Disguising Bump and Run Coverage
By: Kyle Cooper
Many Madden players like their Cornerbacks to apply bump and run coverage on the receivers after the snap. The reason this type of coverage is so popular is because it slows the progress of the receivers up the field, providing extra time for the defense to apply pressure on the quarterback. Because so many players choose to use bump and run coverage, most people try to get comfortable by consistently practicing different ways to beat it. Still, if you can learn to disguise your bump and run coverage before the snap you can throw off your opponent's timing. Read below to discover some of the options that defenses have to disguise the bump in Madden 11.
In our example, we're using the Carolina Panthers in a Dime Man Cover 2 defense. We want to use bump n' run coverage on this play, so we prepare to make the change before the snap. On the 360 press "Y" + down on the left analog stick and on the PS3 press "Triangle" and down on the left analog stick before the snap. Our Cornerbacks move up closer to the receivers near the line of scrimmage. However, there's one more change that we want to make before we're completely ready for the offense to snap the ball.
The last change we make is resetting the play by pressing "X" + left trigger on the 360 and "Square" plus "L2" on the PS3. By calling for bump and run coverage before the snap and then resetting the play our Cornerbacks don't appear that they are going to bump the receivers anymore because they moved back to their original spots on the field. However, even though we reset the play our Cornerbacks will still apply the bump on the receivers, only this time it will be slightly delayed.
The best way to use the delayed bump and run coverage is to make the changes immediately out of the huddle. If you make the changes before your defenders get set your opponent won't see your Cornerbacks move closer, therefore preventing him from getting a read on whether your defense is bumping or not.
Another way to disguise the bump and run coverage is to use a zone defense. In this example, we've come out in the Dime Cover 3 Zone to try to mix things up. Next, we make the call for bump and run coverage on the outsides once again. Our opponent clearly sees our Cornerbacks move up on the line of scrimmage to show that the bump is coming. However, we know that when our Cornerbacks are playing a deep zone (dark blue) they will not bump the receivers off the line of scrimmage no matter the pre-snap adjustment.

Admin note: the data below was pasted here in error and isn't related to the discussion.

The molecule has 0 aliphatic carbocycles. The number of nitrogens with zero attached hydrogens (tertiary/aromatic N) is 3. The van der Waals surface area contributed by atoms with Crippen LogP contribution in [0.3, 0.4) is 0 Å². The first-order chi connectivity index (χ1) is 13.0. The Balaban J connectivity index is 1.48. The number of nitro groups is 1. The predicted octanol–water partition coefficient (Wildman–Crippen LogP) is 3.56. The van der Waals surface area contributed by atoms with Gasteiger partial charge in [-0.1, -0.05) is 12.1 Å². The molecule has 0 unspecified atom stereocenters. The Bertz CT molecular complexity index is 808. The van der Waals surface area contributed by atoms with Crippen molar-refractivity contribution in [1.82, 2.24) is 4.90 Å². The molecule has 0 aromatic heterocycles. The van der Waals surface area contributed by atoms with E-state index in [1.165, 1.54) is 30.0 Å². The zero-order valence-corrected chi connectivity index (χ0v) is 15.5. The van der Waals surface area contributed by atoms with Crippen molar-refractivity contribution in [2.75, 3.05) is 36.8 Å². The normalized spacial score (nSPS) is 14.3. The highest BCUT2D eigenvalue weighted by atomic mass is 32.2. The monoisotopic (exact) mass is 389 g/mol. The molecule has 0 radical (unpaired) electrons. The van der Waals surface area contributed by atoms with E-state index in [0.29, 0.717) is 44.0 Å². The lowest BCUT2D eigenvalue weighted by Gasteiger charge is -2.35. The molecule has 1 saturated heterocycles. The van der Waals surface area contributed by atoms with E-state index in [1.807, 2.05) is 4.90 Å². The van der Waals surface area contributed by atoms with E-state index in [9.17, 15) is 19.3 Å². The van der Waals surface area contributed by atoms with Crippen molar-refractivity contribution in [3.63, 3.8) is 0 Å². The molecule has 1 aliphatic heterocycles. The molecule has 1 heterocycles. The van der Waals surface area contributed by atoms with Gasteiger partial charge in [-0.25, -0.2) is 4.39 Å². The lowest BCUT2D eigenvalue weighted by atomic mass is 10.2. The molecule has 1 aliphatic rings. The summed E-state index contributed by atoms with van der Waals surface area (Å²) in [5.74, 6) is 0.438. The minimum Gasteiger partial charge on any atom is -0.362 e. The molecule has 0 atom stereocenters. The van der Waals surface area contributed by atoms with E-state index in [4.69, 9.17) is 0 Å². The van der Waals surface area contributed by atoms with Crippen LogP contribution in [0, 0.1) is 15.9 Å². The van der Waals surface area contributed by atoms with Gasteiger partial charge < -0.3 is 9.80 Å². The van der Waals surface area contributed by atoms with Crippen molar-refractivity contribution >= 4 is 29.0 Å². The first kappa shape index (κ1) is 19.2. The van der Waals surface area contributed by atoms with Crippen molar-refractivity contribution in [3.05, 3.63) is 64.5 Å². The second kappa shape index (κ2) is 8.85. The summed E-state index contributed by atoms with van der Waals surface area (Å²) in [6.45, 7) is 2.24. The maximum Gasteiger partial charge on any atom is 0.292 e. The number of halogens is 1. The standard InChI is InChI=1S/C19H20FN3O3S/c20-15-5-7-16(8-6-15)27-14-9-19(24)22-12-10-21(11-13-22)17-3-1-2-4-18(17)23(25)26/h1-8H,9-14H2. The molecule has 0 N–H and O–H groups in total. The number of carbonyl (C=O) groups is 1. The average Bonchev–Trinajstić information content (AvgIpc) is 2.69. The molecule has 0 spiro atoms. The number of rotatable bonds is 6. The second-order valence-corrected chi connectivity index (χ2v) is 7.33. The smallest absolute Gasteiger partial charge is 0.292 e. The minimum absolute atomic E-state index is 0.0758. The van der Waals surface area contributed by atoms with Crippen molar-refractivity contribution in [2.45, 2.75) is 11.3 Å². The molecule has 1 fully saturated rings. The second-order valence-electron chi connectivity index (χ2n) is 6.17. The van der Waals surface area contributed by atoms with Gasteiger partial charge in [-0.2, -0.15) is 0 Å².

This can lead to confusion as your opponent looks for the bump and run coverage to occur but instead the cornerback gets up field faster than expected. The throwing window may have passed making the throw later than desired. This means your defenders have a greater chance of breaking up the passing play.
Disguising the bump and run coverage can be just as important as disguising your play-calling. Another option you may want to consider is calling for bump and run coverage, and then manually moving each of one your Cornerbacks back to provide an even later bump after the play has begun. However, it's important to remember that if you choose to do this you don't want to move your players back too far or they won't bump the receiver at all.
Table of Contents
- Team Stats
- Offensive Formations
- Offensive Training Camp
- Defensive Formations and Playbooks
- Defensive Training Camp
- Xbox 360 Achievements
- Playstation 3 Trophies